Noam the thinking of giants within the psychological

NoamChomsky stands today as an icon of progressive thinking in both the twentiethand twenty-first centuries.

Though he is not primarily known for being apsychologist, his study of linguistics and philosophy had a large impact on thepsychological field. His writings on linguistic theory influenced the thinkingof giants within the psychological field, such as Georg Miller. Chomsky sawlinguistics as a fundamental branch of cognitive psychology; he believedstudying linguistics could bring new insight into research of mental processingand human nature. His most prominent linguistic theory of universal grammar wasalso his most controversial as it was in direct opposition to behavioristlinguistic theories at the time it was introduced. Though later, and stilltoday, very basic points of his complex theory are generally accepted incircles of linguists and psychologists. Through his work, Chomsky helpedestablish a new relationship between the fields of psychology and linguistics.

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            Noam Chomsky was born in 1928 inPennsylvania. His parents were highly-educated, Jewish immigrants who came tothe United States from Europe. Noam’s parents exposed him to Hebrew early on inhis childhood, initiating a fascination with learning languages.

Chomsky movedon to learn Arabic and would later become deeply involved in the field ofpsycholinguistics. His liberal mother also influenced his interest in socialactivism and politics from an early age. A bright boy, Noam Chomsky wasaccepted to the University of Pennsylvania at the age of sixteen where hecompleted his B.A. and master’s degrees in theoretical linguistics with theseson Hebrew phonetics. In1951, he was admitted to Harvard’s prestigious Society of Junior Fellows. Atthe University, he wrote a lengthy manuscript: The Logical Structure of Linguistic Theory.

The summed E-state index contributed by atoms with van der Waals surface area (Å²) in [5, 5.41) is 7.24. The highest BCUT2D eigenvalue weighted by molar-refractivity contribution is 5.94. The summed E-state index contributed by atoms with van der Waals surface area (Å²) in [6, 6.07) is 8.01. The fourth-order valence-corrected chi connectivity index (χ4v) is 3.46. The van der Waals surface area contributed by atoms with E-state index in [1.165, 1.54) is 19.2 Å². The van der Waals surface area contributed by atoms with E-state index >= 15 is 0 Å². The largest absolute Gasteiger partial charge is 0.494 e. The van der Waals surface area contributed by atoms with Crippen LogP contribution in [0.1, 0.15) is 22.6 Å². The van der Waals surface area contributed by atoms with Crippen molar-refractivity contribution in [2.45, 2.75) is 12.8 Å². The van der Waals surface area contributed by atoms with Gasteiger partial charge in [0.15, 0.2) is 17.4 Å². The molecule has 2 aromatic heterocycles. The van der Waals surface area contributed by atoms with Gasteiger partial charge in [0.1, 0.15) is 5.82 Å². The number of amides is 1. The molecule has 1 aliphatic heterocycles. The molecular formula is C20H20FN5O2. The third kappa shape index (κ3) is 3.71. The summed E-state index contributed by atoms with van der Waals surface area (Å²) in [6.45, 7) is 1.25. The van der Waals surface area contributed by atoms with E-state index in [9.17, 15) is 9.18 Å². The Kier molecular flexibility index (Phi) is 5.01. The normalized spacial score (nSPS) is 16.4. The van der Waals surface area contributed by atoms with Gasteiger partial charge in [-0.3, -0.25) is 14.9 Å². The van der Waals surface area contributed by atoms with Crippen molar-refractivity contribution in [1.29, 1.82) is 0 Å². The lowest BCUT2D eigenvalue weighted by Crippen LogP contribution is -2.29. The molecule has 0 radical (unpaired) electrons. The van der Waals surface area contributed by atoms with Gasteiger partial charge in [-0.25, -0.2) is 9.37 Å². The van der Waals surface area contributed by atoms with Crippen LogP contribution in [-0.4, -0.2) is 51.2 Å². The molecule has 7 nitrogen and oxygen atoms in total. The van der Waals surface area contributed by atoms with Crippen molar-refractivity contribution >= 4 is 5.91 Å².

It was in thismanuscript that Chomsky introduced his most well-known ideas on linguistictheory, which dealt with the difference between syntax (“the logicalrelationships among words governed by the grammar of language being used”) andsemantics (“the meanings of words used in a communication”).  Chomsky proposed unconventional views on syntax,and he is best known for his development of “transformational” or “generative”grammar. Syntax and grammar are responsible for a person’s ability to makesense out of mere expressions of words.

Chomsky did not believe that mastery of alanguage was innately wired into the human brain, but instead he theorized thatanimals and humans were both capable of some level of comprehension whenexposed to specific forms of linguistic communication. But, his theoryproceeded, only humans could continue to develop their comprehension of thelinguistic information through a process he called a “language acquisitiondevice”. Chomsky thought that if the language acquisition device for all humanlanguages could be discovered, features that would be universal to all languagescould be produced. These features were what he coined “universal grammar”.                                                                                      Chomskyfocused his research on language acquisition in children: he noted thatchildren develop a grasp on language even though they are often exposed toincomplete grammar or don’t receive much instruction on how to speak. Hebelieved the capacity of children to understand the syntax of their languagecould not be learned by trial and error, but rather that there was an innate”universal grammar” contained within the human brain whose features werebrought out through experience and interaction with language in the child’senvironment.